Interviewees said that their agencies refer back to the report frequently for guidance on how to move forward with changes to the model. Every interviewee said that a timely and accurate report on the meeting was extremely important, particularly because it contained details of the panel's recommendations. One interviewee said he was "glad to have an independent party write the report to make sure that the outside ideas were represented. It could have been tempting for our agency to represent what it wanted to hear rather than what actually happened." Interviewees agreed that receiving the report within about 2 months after the meeting was important so that agencies could quickly move forward in addressing recommendations.
Participation in the review process helped agency staff and peer panelists to expand their professional network.
Peer reviews brought together a variety of planning and modeling professionals. Interviewees said that this helped to build relationships among the various peer review attendees. The opportunity for networking was especially beneficial for agencies located outside of major metropolitan areas where they are not likely to interact with other modeling professionals locally. Some interviewees indicated that occasionally host agency staff continued to follow up with members of the panel after the meeting for technical advice or guidance on recommendations. They felt that the peer review was a successful technique for creating sustained relationships among planners and modelers.
The following recommendations are drawn from the interviews as well as from observations of the Volpe Center team.
Develop outreach materials for senior managers to inform them of the purpose and potential benefits of a peer review.
Interviewees felt that it was extremely important that senior managers and decision-makers understand and approve of the peer review process prior to the meeting. Managers should appreciate the potential benefits of a peer review but also have realistic expectations for the outcomes of the peer review. TMIP staff should consider developing outreach materials stressing the following points:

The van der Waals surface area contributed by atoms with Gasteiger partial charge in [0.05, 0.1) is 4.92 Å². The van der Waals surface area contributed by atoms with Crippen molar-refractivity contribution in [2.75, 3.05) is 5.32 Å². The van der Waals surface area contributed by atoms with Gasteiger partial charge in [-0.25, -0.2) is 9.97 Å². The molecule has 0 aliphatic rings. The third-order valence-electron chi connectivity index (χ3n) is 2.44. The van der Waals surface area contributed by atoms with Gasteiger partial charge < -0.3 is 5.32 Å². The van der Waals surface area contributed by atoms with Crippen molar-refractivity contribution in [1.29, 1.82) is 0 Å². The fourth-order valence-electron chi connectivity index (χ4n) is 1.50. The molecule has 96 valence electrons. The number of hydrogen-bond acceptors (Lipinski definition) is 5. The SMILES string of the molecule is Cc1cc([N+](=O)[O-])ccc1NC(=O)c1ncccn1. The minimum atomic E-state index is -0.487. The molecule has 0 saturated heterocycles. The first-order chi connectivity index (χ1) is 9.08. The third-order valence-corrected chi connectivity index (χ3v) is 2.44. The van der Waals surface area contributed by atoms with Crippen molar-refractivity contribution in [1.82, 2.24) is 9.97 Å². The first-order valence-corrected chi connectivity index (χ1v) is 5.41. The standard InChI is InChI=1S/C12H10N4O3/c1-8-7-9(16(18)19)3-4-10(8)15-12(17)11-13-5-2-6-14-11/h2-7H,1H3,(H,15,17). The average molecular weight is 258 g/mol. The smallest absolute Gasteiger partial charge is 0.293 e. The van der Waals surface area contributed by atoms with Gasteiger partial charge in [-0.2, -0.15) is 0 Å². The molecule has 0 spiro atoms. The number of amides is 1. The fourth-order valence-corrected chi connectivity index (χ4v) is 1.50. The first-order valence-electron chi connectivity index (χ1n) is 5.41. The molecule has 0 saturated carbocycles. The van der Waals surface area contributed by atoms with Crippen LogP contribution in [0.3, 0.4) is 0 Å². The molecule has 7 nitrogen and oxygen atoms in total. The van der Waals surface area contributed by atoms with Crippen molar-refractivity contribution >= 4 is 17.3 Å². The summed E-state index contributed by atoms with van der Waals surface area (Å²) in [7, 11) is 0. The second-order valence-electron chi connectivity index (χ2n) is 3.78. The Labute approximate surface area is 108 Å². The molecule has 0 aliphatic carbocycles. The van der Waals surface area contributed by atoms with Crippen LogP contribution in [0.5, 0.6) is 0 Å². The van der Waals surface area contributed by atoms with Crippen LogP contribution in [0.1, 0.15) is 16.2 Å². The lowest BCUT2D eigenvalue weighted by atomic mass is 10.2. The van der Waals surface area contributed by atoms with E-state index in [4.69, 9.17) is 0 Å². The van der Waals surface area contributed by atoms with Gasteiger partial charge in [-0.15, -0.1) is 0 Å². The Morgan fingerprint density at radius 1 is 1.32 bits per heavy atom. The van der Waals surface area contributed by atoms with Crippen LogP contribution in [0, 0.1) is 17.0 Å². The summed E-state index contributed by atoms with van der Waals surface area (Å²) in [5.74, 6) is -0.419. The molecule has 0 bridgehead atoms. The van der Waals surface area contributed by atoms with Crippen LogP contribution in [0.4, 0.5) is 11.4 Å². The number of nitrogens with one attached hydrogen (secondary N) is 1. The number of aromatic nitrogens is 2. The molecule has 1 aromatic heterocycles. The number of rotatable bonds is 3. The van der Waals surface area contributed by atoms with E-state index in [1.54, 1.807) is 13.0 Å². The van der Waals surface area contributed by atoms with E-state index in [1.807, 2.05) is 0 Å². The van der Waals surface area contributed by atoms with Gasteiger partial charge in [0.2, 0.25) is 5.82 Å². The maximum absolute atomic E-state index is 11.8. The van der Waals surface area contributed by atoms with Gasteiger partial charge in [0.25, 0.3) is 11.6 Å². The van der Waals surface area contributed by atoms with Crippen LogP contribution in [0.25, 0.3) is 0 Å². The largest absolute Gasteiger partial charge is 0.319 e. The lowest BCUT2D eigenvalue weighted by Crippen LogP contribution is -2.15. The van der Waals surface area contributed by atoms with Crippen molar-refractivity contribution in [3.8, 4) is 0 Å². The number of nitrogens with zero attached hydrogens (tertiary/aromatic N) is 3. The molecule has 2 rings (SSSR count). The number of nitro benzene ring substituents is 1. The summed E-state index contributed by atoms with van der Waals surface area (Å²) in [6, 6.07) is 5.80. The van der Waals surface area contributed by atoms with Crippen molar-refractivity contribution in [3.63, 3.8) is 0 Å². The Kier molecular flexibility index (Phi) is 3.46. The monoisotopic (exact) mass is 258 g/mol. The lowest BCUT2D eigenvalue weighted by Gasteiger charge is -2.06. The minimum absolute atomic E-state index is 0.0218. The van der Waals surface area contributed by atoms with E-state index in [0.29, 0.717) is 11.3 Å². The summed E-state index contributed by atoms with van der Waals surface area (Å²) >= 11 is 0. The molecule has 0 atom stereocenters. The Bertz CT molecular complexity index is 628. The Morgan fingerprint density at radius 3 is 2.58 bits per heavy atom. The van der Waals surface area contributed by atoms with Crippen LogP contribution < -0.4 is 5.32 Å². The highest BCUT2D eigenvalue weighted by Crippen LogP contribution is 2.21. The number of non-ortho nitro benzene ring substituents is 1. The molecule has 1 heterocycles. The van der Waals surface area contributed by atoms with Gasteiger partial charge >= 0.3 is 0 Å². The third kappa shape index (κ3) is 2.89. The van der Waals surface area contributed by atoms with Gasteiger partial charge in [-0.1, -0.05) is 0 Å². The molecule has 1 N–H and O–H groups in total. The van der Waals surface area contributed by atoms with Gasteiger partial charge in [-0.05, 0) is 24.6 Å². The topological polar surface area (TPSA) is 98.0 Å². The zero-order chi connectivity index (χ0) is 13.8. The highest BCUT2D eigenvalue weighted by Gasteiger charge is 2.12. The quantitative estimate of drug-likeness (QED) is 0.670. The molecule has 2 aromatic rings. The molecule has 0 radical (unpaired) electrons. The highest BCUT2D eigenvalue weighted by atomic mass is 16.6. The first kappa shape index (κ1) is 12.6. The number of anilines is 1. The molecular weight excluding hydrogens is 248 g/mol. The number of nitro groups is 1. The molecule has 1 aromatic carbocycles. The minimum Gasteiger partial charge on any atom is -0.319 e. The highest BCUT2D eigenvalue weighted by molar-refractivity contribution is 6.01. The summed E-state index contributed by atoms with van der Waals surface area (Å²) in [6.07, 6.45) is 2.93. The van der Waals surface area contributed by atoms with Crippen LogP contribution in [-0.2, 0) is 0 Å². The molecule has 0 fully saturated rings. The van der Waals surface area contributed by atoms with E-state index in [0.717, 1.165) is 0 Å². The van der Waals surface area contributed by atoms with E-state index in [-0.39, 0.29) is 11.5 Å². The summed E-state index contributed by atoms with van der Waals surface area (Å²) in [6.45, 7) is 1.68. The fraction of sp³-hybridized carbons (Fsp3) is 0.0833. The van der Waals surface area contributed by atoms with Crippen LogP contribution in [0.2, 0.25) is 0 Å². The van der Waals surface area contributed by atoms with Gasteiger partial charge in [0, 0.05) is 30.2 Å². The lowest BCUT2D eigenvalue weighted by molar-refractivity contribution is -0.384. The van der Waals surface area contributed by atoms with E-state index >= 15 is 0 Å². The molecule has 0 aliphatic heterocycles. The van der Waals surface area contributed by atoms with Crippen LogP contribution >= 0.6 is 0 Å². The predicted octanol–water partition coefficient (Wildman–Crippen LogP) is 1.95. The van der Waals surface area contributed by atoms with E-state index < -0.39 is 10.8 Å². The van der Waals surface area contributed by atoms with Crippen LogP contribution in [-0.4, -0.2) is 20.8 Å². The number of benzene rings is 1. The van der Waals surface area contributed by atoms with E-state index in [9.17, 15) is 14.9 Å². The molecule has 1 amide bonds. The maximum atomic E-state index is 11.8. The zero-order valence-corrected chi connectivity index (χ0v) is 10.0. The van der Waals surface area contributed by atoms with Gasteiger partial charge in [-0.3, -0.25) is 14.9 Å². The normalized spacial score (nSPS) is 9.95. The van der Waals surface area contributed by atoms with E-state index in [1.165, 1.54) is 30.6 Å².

Some interviewees suggested that it would be useful for TMIP to develop a standard PowerPoint presentation or memorandum that agency staff could customize and use as a tool to help communicate to senior managers and policy-makers the benefits of a peer review and to set realistic expectations on what it can and cannot do.
Provide more guidance and technical assistance to agencies for hosting a peer review.
Planning and hosting a peer review is a time-consuming, lengthy, and sometime complicated process that generates extremely useful results. By creating outreach material with tips on planning a peer review, TMIP could help smooth out the planning process for host agencies. Topics could include:
This outreach material could be developed using ideas and advice from agencies that have conducted peer reviews. The material could include "lessons learned" and "best practices." The outreach material could include hard copies for distribution at conferences and elsewhere and be available on the TMIP website.
Conduct pre- and post-panel conference calls with panelists.
TMIP staff should consider scheduling a pre-panel conference call or webinar with the panelists and agency modeling staff. This call would allow the host agency to reinforce its modeling concerns and topics it wants the panel to address. It would also provide panelists the opportunity to ask host agency staff about technical modeling details. Logistical details such as invitational travel and the location of agency's office could also be addressed in the call.